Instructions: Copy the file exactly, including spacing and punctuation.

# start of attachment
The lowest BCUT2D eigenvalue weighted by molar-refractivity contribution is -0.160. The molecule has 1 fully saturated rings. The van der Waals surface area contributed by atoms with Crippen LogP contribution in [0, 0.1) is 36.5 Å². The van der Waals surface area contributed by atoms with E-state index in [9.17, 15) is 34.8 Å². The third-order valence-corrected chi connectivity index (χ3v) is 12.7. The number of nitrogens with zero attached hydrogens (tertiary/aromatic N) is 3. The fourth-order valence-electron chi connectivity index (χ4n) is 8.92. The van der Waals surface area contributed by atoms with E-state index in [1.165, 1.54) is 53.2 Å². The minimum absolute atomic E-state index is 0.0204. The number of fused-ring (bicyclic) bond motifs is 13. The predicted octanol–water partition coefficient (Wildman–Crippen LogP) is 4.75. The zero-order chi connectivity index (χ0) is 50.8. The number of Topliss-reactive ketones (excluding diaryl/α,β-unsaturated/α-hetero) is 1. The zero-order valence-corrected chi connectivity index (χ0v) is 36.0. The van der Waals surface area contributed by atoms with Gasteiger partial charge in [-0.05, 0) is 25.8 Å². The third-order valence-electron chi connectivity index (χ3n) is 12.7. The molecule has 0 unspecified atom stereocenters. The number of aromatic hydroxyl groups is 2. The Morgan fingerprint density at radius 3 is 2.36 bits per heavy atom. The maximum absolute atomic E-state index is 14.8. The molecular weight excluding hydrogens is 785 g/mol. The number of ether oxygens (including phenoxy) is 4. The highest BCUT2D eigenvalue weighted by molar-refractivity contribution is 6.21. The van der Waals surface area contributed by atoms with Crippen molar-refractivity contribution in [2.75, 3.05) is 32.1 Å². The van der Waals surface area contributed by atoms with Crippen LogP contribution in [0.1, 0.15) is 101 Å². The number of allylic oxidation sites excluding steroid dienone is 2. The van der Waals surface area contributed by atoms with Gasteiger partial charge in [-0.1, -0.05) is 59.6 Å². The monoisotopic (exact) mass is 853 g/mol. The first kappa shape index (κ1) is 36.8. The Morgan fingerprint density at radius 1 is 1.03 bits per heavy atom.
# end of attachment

The lowest BCUT2D eigenvalue weighted by molar-refractivity contribution is -0.160. The molecule has 1 fully saturated rings. The van der Waals surface area contributed by atoms with Crippen LogP contribution in [0, 0.1) is 36.5 Å². The van der Waals surface area contributed by atoms with E-state index in [9.17, 15) is 34.8 Å². The third-order valence-corrected chi connectivity index (χ3v) is 12.7. The number of nitrogens with zero attached hydrogens (tertiary/aromatic N) is 3. The fourth-order valence-electron chi connectivity index (χ4n) is 8.92. The van der Waals surface area contributed by atoms with E-state index in [1.165, 1.54) is 53.2 Å². The minimum absolute atomic E-state index is 0.0204. The number of fused-ring (bicyclic) bond motifs is 13. The predicted octanol–water partition coefficient (Wildman–Crippen LogP) is 4.75. The zero-order chi connectivity index (χ0) is 50.8. The number of Topliss-reactive ketones (excluding diaryl/α,β-unsaturated/α-hetero) is 1. The zero-order valence-corrected chi connectivity index (χ0v) is 36.0. The van der Waals surface area contributed by atoms with Gasteiger partial charge in [-0.05, 0) is 25.8 Å². The third-order valence-electron chi connectivity index (χ3n) is 12.7. The molecule has 0 unspecified atom stereocenters. The number of aromatic hydroxyl groups is 2. The Morgan fingerprint density at radius 3 is 2.36 bits per heavy atom. The maximum absolute atomic E-state index is 14.8. The molecular weight excluding hydrogens is 785 g/mol. The number of ether oxygens (including phenoxy) is 4. The highest BCUT2D eigenvalue weighted by molar-refractivity contribution is 6.21. The van der Waals surface area contributed by atoms with Crippen molar-refractivity contribution in [2.75, 3.05) is 32.1 Å². The van der Waals surface area contributed by atoms with Crippen LogP contribution in [0.1, 0.15) is 101 Å². The number of allylic oxidation sites excluding steroid dienone is 2. The van der Waals surface area contributed by atoms with Gasteiger partial charge in [-0.1, -0.05) is 59.6 Å². The monoisotopic (exact) mass is 853 g/mol. The first kappa shape index (κ1) is 36.8. The Morgan fingerprint density at radius 1 is 1.03 bits per heavy atom.